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Anna Karina: Film Lovers and Filmmakers Remember the Icon, Who Has Died at 79

Karina's loss leaves an indelible impact on the filmgoing community.

Editorial use only. No book cover usage.Mandatory Credit: Photo by Oceanic/Gina/Kobal/Shutterstock (5866538a)Anna KarinaMichael Kohlhaas - 1968Director: Volker SchlondorffOceanic/GinaWEST GERMANYScene StillMichael Kohlhaas-Der Rebell

Anna Karina


Anna Karina, the French New Wave icon, has died at age 79, leaving behind an indelible body of cinema’s most charming and even radical work — including director Jean-Luc Godard’s “A Woman Is a Woman,” “Pierrot Le Fou,” “Alphaville,” “Vivre Sa Vie,” “Band of Outsiders,” “Le Petit Soldat,” and more.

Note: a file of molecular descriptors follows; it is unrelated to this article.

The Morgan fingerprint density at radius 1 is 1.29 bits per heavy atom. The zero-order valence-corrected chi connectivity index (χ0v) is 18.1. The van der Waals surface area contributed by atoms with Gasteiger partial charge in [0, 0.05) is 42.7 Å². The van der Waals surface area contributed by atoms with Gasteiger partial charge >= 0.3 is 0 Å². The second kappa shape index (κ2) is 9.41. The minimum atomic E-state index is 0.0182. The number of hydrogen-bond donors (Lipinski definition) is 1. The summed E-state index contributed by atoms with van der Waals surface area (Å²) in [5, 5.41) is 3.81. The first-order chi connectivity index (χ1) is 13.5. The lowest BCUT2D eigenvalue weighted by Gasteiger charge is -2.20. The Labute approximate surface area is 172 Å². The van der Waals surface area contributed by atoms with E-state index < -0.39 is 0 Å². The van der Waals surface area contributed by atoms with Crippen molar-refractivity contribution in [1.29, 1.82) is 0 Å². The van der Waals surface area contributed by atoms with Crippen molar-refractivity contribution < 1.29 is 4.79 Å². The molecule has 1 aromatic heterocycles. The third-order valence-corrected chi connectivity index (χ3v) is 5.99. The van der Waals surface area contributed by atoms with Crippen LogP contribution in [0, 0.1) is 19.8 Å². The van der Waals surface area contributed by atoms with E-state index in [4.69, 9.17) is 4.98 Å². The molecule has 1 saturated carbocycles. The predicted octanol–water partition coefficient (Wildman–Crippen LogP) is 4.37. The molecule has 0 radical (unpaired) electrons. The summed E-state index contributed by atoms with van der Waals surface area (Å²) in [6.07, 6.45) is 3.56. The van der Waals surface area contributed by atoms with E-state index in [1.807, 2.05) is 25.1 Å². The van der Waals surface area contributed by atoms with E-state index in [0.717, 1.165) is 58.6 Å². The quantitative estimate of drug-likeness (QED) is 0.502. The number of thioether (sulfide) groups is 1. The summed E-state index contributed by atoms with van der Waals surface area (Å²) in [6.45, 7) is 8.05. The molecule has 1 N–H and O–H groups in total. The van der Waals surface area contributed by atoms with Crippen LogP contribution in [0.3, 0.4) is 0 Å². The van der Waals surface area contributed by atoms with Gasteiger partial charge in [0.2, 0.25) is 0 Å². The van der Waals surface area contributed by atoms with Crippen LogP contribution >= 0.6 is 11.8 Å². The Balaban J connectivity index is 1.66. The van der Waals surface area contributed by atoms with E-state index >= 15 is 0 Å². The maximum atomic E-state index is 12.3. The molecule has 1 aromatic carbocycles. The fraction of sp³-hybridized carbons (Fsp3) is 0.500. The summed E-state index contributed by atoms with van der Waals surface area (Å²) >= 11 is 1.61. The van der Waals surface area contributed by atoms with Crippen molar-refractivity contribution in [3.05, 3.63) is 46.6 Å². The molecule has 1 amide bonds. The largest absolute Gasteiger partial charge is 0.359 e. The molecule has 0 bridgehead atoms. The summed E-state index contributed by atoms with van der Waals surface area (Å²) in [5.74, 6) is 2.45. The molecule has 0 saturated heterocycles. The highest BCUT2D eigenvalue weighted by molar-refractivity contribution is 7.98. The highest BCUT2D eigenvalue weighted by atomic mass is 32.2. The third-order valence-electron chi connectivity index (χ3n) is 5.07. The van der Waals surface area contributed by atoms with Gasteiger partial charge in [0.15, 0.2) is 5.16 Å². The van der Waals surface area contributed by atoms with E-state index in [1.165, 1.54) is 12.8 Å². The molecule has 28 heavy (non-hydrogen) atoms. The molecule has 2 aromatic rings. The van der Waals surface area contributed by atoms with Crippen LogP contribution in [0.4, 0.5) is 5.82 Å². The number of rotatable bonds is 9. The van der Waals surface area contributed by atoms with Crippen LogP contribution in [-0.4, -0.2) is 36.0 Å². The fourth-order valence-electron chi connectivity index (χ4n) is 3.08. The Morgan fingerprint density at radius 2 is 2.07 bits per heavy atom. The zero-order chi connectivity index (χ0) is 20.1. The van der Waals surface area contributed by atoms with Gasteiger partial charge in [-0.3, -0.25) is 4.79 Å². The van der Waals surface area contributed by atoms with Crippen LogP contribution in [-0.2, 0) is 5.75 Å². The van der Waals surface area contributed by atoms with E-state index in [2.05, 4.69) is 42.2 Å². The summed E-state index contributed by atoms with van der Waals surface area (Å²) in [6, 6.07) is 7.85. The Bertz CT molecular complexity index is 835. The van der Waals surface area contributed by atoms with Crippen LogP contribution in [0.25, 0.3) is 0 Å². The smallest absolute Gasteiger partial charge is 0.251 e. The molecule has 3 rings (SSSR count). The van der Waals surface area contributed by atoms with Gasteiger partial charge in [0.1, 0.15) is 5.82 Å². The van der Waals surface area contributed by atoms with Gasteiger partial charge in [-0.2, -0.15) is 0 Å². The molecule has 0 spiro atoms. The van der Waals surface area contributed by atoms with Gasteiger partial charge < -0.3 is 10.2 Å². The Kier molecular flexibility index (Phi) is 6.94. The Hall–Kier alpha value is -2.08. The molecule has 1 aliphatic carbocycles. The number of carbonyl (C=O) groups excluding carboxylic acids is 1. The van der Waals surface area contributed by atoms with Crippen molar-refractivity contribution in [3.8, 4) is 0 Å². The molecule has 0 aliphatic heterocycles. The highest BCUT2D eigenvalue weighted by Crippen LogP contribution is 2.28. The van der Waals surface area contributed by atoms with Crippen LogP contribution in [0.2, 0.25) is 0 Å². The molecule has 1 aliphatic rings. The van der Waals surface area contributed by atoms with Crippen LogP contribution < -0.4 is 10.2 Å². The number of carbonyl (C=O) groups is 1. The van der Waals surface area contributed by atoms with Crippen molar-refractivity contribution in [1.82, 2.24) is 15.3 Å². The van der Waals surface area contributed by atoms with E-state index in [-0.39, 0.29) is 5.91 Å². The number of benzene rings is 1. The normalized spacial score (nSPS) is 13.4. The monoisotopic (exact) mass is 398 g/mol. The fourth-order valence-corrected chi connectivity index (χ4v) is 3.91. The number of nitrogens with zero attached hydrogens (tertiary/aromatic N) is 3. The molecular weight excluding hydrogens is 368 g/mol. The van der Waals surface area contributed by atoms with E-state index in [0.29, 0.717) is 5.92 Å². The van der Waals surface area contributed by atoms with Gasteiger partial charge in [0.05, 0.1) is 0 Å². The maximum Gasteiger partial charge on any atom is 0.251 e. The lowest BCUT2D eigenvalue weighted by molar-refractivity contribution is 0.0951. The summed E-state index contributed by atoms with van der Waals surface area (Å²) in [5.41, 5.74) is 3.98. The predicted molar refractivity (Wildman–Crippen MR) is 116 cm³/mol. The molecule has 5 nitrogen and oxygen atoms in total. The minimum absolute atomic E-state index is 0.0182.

Karina, who was born in Denmark and became a symbol of cinematic counterculture, died on Saturday in Paris. Reportedly, she died of cancer, according to her agent, Laurent Balandras. Karina’s last film was 2008’s “Victoria,” which she also wrote and directed. This was her second and final feature behind the camera following 1973’s “Living Together.”

Karina’s loss leaves a huge hole in the filmgoing community, and many have taken to Twitter to make tribute to the actress; see below. IndieWire spoke with Anna Karina in 2016 about her many storied collaborations with Jean-Luc Godard.

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